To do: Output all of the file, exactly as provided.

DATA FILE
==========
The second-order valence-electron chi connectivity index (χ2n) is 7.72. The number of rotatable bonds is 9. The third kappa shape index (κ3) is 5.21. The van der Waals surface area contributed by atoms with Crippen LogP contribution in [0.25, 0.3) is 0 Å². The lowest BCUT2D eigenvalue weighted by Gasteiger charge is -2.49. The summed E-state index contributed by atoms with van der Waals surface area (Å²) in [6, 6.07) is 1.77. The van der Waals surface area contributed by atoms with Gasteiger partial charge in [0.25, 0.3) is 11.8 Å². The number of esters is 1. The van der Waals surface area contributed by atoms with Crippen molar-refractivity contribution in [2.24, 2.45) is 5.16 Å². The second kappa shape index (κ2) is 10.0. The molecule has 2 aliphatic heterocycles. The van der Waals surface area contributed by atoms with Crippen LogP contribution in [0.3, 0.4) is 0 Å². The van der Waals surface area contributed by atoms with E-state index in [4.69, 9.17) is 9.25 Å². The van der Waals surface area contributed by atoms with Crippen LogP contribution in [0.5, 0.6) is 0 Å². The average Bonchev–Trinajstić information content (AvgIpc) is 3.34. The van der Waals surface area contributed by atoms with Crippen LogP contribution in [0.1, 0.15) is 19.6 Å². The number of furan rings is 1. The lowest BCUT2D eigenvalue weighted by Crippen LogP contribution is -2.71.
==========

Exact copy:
The second-order valence-electron chi connectivity index (χ2n) is 7.72. The number of rotatable bonds is 9. The third kappa shape index (κ3) is 5.21. The van der Waals surface area contributed by atoms with Crippen LogP contribution in [0.25, 0.3) is 0 Å². The lowest BCUT2D eigenvalue weighted by Gasteiger charge is -2.49. The summed E-state index contributed by atoms with van der Waals surface area (Å²) in [6, 6.07) is 1.77. The van der Waals surface area contributed by atoms with Gasteiger partial charge in [0.25, 0.3) is 11.8 Å². The number of esters is 1. The van der Waals surface area contributed by atoms with Crippen molar-refractivity contribution in [2.24, 2.45) is 5.16 Å². The second kappa shape index (κ2) is 10.0. The molecule has 2 aliphatic heterocycles. The van der Waals surface area contributed by atoms with Crippen LogP contribution in [0.3, 0.4) is 0 Å². The van der Waals surface area contributed by atoms with E-state index in [4.69, 9.17) is 9.25 Å². The van der Waals surface area contributed by atoms with Crippen LogP contribution in [0.5, 0.6) is 0 Å². The average Bonchev–Trinajstić information content (AvgIpc) is 3.34. The van der Waals surface area contributed by atoms with Crippen LogP contribution in [0.1, 0.15) is 19.6 Å². The number of furan rings is 1. The lowest BCUT2D eigenvalue weighted by Crippen LogP contribution is -2.71.